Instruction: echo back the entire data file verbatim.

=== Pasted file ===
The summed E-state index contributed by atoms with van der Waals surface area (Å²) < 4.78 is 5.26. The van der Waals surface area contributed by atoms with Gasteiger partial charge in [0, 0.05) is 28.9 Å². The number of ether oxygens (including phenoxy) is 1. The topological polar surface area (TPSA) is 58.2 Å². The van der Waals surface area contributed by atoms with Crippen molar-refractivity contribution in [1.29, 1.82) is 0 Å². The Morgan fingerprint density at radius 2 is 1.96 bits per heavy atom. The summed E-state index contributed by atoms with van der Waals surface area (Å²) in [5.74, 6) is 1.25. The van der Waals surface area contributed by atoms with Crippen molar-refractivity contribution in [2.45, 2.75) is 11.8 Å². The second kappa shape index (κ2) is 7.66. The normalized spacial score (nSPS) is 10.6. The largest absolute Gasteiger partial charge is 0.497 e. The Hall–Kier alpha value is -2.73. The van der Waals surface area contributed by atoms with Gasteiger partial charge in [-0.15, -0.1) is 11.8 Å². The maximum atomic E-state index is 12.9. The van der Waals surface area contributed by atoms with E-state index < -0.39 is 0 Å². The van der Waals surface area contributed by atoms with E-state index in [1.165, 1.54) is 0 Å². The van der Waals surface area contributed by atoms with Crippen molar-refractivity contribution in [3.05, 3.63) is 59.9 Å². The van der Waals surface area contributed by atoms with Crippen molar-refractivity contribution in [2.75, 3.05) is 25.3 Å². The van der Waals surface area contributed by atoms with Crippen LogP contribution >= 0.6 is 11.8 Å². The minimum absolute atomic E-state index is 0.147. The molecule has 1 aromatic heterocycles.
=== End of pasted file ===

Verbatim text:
The summed E-state index contributed by atoms with van der Waals surface area (Å²) < 4.78 is 5.26. The van der Waals surface area contributed by atoms with Gasteiger partial charge in [0, 0.05) is 28.9 Å². The number of ether oxygens (including phenoxy) is 1. The topological polar surface area (TPSA) is 58.2 Å². The van der Waals surface area contributed by atoms with Crippen molar-refractivity contribution in [1.29, 1.82) is 0 Å². The Morgan fingerprint density at radius 2 is 1.96 bits per heavy atom. The summed E-state index contributed by atoms with van der Waals surface area (Å²) in [5.74, 6) is 1.25. The van der Waals surface area contributed by atoms with Crippen molar-refractivity contribution in [2.45, 2.75) is 11.8 Å². The second kappa shape index (κ2) is 7.66. The normalized spacial score (nSPS) is 10.6. The largest absolute Gasteiger partial charge is 0.497 e. The Hall–Kier alpha value is -2.73. The van der Waals surface area contributed by atoms with Gasteiger partial charge in [-0.15, -0.1) is 11.8 Å². The maximum atomic E-state index is 12.9. The van der Waals surface area contributed by atoms with E-state index < -0.39 is 0 Å². The van der Waals surface area contributed by atoms with E-state index in [1.165, 1.54) is 0 Å². The van der Waals surface area contributed by atoms with Crippen molar-refractivity contribution in [3.05, 3.63) is 59.9 Å². The van der Waals surface area contributed by atoms with Crippen molar-refractivity contribution in [2.75, 3.05) is 25.3 Å². The van der Waals surface area contributed by atoms with Crippen LogP contribution >= 0.6 is 11.8 Å². The minimum absolute atomic E-state index is 0.147. The molecule has 1 aromatic heterocycles.